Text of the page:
And then you find yourself asking if the goal is even worth the hassle. Maybe you're in a Dip: a temporary setback that you will overcome if you keep pushing. But maybe it's really a Cul-de-Sac, which will never get better, no matter how hard you try.
According to best-selling author Seth Godin, what really sets superstars apart from everyone else is the ability to escape dead ends quickly while staying focused and motivated when it really counts.
Winners quit fast, quit often, and quit without guilt: until they commit to beating the right Dip for the right reasons. In fact, winners seek out the Dip. They realize that the bigger the barrier, the bigger the reward for getting past it. If you can become number one in your niche, you'll get more than your fair share of profits, glory, and long-term security.
Losers, on the other hand, fall into two basic traps. Either they fail to stick out the Dip - they get to the moment of truth and then give up - or they never even find the right Dip to conquer.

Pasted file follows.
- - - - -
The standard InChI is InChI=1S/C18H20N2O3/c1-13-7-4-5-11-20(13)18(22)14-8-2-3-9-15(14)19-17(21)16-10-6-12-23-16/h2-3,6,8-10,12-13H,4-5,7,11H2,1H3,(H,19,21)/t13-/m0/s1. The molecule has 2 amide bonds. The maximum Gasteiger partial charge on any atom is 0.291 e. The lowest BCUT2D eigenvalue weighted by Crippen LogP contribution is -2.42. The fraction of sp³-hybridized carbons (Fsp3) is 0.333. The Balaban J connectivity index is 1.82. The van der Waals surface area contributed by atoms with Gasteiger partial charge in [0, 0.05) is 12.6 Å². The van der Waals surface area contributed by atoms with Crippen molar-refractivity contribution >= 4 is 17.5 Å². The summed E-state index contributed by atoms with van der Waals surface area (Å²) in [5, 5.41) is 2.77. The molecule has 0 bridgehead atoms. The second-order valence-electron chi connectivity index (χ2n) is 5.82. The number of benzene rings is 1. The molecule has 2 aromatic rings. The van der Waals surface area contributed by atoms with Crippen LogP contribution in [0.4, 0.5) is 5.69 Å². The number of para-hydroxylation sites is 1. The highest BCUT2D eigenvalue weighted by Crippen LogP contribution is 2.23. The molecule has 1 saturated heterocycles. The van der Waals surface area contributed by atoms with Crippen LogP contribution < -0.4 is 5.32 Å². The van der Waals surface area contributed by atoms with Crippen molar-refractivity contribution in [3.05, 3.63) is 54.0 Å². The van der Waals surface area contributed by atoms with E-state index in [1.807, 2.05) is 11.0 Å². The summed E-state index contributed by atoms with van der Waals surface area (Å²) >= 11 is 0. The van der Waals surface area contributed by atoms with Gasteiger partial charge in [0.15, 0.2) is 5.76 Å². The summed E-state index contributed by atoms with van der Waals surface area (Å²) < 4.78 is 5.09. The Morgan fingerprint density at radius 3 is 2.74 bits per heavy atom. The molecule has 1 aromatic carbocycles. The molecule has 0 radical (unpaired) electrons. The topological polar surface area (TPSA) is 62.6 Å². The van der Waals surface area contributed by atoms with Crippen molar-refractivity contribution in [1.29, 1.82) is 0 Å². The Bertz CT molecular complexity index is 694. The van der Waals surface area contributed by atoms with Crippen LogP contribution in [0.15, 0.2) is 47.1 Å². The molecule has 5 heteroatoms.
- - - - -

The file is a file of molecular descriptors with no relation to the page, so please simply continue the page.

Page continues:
Whether you're a graphic designer, a sales rep, an athlete, or an aspiring CEO, this fun little book will help you figure out if you're in a Dip that's worthy of your time, effort, and talents. If you are, The Dip will inspire you to hang tough. If not, it will help you find the courage to quit so you can be number one at something else.
Seth Godin doesn't claim to have all the answers. But he will teach you how to ask the right questions.
©2007 Seth Godin; (P)2007 Audible, Inc.
I generally love Seth Godin's work, but The Dip, a book about the merits of quitting, was a meandering stream of consciousness essay that lacked substance and research.
As an opening act, the book tries to convince you that you should aim to be best in the world. "If you are not sold on being the best in the world, you probably don't need the rest of what I am about to tell you.", author says around 12th minute, and this sentence was nerving. I am not interested in being sold on being the best in the world! I am interested in making smart decisions about quitting.